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November 20, 2012

Arena Stage revives Lerner and Loewe's 'My Fair Lady'

Arena Stage has established an admirable track record for putting classic musicals back into the spotlight, as reconfirmed in recent seasons with imaginative takes on “Oklahoma” and “The Music Man.”

Now comes “My Fair Lady.” This production isn’t an unqualified success — a curious bit of miscasting and some cramped, uninteresting choreography take a toll — but it provides a welcome reminder of the masterpiece status of this 1956 Lerner and Loewe hit, which is as rich in plot as in music.

Part of the work’s success is clearly attributable to the source material, G.B. Shaw’s brilliant “Pygmalion.” But what counts the most is how the creators built on that material, how the well-crafted songs add so many telling layers to the story.

Arena artistic director Molly Smith clearly appreciates those qualities. There’s an honesty and affection in her approach here. And, just as ...

she shook up “Oklahoma” with multiracial casting, she has applied a similar touch here, in this case to reflect the many nationalities in the London of 1912, the setting of “My Fair Lady.”

The direction lacks steam in places (the opening Covent Garden scene, in particular, could use more color and drive), and Smith has not found a way to keep the show’s talkiest spots from weighing down Act 2. Still, the net result is quite entertaining.

As Eliza Doolittle, the flower-selling guttersnipe given a chance to change her station in life by substituting proper English for her low-class Cockney, Manna Nichols is more convincing after the transformation. She looks sensational, when, after the fierce tutelage of Professor Henry Higgins, she makes a truly regal entrance in the Embassy Ball scene.

The actress is also an effective singer, capable of soaring sweetly in “I Could Have Danced All Night” and putting a good deal of bite into “Show Me.”

Benedict Campbell nearly walks away with the production as Higgins. He’s a terrific actor, wonderfully colorful in voice, fluid and natural in movement, and he makes the character’s mix of pride, arrogance and insecurity register in keen detail. He and Nichols handle their big emotional scenes in Act 2 deftly, so that the anger and hurt on both sides comes across.

Unlike Rex Harrison, who left a sizable mark as the original Higgins on Broadway and the subsequent film version of the musical, Campbell can actually sing. That’s no small matter, especially when it comes to the showy “Hymn to Him.”

Thomas Adrian Simpson has a good romp as Col. Pickering; he’s especially winning in the panic over Eliza’s disappearance after the ball.

The other prime supporting role of Eliza’s deliciously amoral father, Alfred P. Doolittle, is inadequately filled by James Saito. His acting is awkward, and neither his speaking nor singing voice reveals any distinction. A major let-down.

The rest of the ensemble shines. Nicholas Rodriguez, the irresistible Curly in Arena’s “Oklahoma,” reveals abundant personality as Eliza’s determined suitor, Freddy, and spins “On the Street Where You Live” with fresh charm.

The reliable Sherri L. Edelen vibrantly fleshes out the character of Higgins’ housekeeper Mrs. Pearce. Swooping into scenes with the flair of Hedda Hopper and the backbone of Lady Bracknell, Catherine Flye is a consistent delight as the professor’s mother. The chorus moves nimbly through its paces.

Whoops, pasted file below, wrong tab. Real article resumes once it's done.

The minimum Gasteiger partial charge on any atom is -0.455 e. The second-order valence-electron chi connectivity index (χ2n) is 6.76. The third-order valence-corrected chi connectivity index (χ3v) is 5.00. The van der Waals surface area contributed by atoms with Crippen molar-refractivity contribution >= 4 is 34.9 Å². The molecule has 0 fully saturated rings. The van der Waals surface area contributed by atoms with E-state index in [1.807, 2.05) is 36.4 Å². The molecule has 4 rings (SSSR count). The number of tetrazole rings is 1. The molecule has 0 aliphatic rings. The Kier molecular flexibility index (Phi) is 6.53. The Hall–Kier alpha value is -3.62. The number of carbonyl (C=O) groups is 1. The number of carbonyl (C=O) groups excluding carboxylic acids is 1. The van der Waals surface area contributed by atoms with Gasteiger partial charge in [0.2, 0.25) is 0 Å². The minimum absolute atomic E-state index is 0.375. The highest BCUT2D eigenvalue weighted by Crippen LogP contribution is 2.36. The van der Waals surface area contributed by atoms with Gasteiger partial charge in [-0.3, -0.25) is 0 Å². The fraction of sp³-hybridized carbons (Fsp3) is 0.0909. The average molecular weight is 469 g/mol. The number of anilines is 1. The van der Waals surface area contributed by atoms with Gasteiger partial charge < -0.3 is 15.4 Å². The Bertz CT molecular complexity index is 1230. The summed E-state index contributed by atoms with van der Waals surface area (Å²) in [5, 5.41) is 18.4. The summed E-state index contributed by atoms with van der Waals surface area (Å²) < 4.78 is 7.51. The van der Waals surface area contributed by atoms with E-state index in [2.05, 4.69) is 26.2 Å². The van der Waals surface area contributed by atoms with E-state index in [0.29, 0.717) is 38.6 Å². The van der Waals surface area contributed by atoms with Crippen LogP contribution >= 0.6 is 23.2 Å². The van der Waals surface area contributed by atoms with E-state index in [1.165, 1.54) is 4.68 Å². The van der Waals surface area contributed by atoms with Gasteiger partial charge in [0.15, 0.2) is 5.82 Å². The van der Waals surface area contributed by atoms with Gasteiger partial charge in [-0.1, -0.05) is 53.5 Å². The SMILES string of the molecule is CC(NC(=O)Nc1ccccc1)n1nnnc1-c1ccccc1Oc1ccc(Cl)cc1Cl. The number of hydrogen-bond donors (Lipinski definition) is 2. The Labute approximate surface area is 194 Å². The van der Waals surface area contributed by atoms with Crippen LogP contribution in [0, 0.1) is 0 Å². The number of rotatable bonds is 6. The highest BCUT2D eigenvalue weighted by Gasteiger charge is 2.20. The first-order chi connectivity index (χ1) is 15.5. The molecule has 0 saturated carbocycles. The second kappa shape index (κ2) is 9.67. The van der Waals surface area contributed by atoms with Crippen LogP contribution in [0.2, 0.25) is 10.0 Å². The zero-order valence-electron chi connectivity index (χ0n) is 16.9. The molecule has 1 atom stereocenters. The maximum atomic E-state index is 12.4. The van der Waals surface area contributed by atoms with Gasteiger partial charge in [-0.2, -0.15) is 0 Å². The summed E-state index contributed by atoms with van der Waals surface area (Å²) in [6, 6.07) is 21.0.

Donald Eastman’s set provides sufficient atmosphere. Judith Bowden’s costumes include some fabulous hats that would have turned heads at the William-and-Kate wedding. And Paul Sportelli leads a small orchestra in a polished, dynamic account of the inspired score.

"My Fair Lady" runs through Jan. 6

PHOTOS BY SUZANNE BLUE STAR BOY (Manna Nichols and Benedict Campbell as Eliza and Higgins; Catherine Flye as Mrs. Higgins)

Posted by Tim Smith at 11:13 AM | | Comments (0)
Categories: Drama Queens

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About Tim Smith
Born and raised in Washington, D.C., I couldn't help but develop a keen interest in politics, but music, theater and visual art also proved great attractions. Music became my main focus after high school. I thought about being a cocktail pianist, but I hated taking requests, so I studied music history instead, earning a B.A. in that field from Eisenhower College (Seneca Falls, N.Y.) and an M.A. from Occidental College (Los Angeles). I then landed in journalism. After freelancing for the Washington Post and others, I was classical music critic for the Sun-Sentinel in South Florida, where I also contributed to NPR. I've written for the New York Times, BBC Music Magazine and other publications, and I'm a longtime contributor to Opera News. My book, The NPR Curious Listener's Guide to Classical Music (Perigee, 2002), can be found on the most discerning remainder racks.

I joined the Baltimore Sun as classical music critic in 2000 and, in 2009, also became theater critic, giving me the opportunity to annoy a whole new audience. In 2010, my original Clef Notes blog expanded to encompass a theatrical component -- how could I resist calling it Drama Queens? I hope you'll find both sides of this blog coin worth exploring and reacting to; your own comments are always welcome and valued (well, most of them, at least).

Think of this as your open-all-hours, cyber green room, where there's always a performer or performance to discuss, some news to digest, or maybe just a little good gossip to share.
Note: Tim Smith now writes about the fine arts at This blog will be kept in place as an archive for an indefinite period. Please visit the new location to get the latest Mid-Atlantic arts coverage.
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